The decline in Values and Moral Principles Over time, Pakistan has witnessed a decline in values, faith, and moral principles, evident in its treatment of Afghan refugees and muted response to international atrocities. The recent case of collecting goods for Gaza following Israel’s attacks raises commendable actions but sparks concerns about the geopolitical realities surrounding Gaza.

Challenges in Aid Collection for Gaza

Gaza’s global attention prompts international appeals for life-saving items, with welfare organizations and religious figures in Pakistan collecting supplies. However, growing concerns emerge that these goods may never reach Gaza, considering the dire circumstances in the region.

Broader Moral Quandary and Responsibilities

The failed repatriation plan underscores a broader moral quandary for Pakistan. Addressing identity, human rights, and international obligations comprehensively is imperative. The treatment of Afghan refugees in Iran, international silence on atrocities, and challenges in aiding Gaza emphasize the need for Pakistan to reevaluate its moral compass and role in the global community.

Balancing domestic interests with international responsibilities is crucial, reflecting a nation’s true character in its response to refugees and global crises.


1. Why is the repatriation of Afghan refugees from Pakistan a complex and longstanding issue?

  • The issue of Afghan refugees’ repatriation from Pakistan is complex and longstanding due to factors such as political instability in Afghanistan, ongoing conflicts, and the challenges of integrating a large refugee population.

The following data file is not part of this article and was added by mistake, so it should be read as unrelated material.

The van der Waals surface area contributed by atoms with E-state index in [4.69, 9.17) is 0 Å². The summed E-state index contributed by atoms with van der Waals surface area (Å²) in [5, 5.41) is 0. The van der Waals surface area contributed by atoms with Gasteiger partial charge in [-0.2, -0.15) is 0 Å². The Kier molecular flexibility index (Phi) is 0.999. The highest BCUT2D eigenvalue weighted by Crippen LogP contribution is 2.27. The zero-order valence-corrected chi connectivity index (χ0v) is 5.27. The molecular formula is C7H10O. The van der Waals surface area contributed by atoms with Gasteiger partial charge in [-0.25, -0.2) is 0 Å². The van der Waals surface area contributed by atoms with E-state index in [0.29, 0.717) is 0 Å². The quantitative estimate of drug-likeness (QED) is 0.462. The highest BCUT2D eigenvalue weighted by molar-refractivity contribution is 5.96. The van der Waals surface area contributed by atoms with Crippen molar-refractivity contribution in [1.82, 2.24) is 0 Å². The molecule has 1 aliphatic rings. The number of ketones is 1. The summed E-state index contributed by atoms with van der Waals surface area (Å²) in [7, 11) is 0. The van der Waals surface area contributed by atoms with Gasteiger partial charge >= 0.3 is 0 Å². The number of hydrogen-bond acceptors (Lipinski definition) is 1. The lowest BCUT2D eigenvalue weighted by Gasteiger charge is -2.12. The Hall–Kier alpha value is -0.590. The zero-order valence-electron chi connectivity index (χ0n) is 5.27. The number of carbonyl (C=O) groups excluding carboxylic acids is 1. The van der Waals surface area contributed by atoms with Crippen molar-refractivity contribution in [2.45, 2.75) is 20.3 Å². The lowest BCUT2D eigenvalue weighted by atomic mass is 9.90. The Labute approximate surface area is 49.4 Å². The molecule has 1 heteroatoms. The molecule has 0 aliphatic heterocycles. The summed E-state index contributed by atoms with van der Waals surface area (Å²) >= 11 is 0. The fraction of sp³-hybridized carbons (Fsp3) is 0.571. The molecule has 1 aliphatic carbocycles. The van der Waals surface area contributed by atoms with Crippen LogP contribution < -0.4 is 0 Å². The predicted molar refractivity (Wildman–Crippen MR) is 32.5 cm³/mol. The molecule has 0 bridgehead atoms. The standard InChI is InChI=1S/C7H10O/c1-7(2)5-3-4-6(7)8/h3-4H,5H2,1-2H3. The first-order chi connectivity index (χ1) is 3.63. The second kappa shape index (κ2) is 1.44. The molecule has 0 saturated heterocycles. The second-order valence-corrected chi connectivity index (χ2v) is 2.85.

2. What are the key reasons behind the failure of the recent repatriation plan, and how has it left a moral quandary for the nation?

  • The failure of the recent repatriation plan can be attributed to the sheer magnitude of the refugee population, legal complexities, and the unforeseen hardships faced by returnees. The moral quandary arises from the government’s inability to fulfill promises and the precarious situation of those who have already returned.

3. How prevalent are fake identity cards and citizenship documents among Afghan refugees in Pakistan, and how do they impact the repatriation process?

  • Fake identity cards and citizenship documents are widespread among Afghan refugees in Pakistan. This not only undermines the repatriation process by allowing individuals to stay in the country under false pretenses but also raises questions about the overall integrity of the documentation system.

4. What are the regional concerns associated with the repatriation plan, and how has it strained diplomatic relations, especially with Saudi Arabia?

  • Regional concerns stem from the cross-border movement of Afghan refugees, leading to incidents like the apprehension of Afghans in Saudi Arabia using Pakistani passports. Such incidents strain diplomatic relations, highlighting the broader issue of border control and documentation fraud.

5. In what ways has the treatment of Afghan refugees in Iran become a pressing issue, and how does it reflect a broader pattern of international inaction in the face of human rights abuses?

  • The harsh conditions faced by Afghan refugees in Iran, including limited access to basic rights and political restrictions, underscore a broader pattern of international inaction. Despite international laws advocating for the rights of individuals on both sides of the border, there has been consistent silence on Iran’s treatment of Afghan refugees.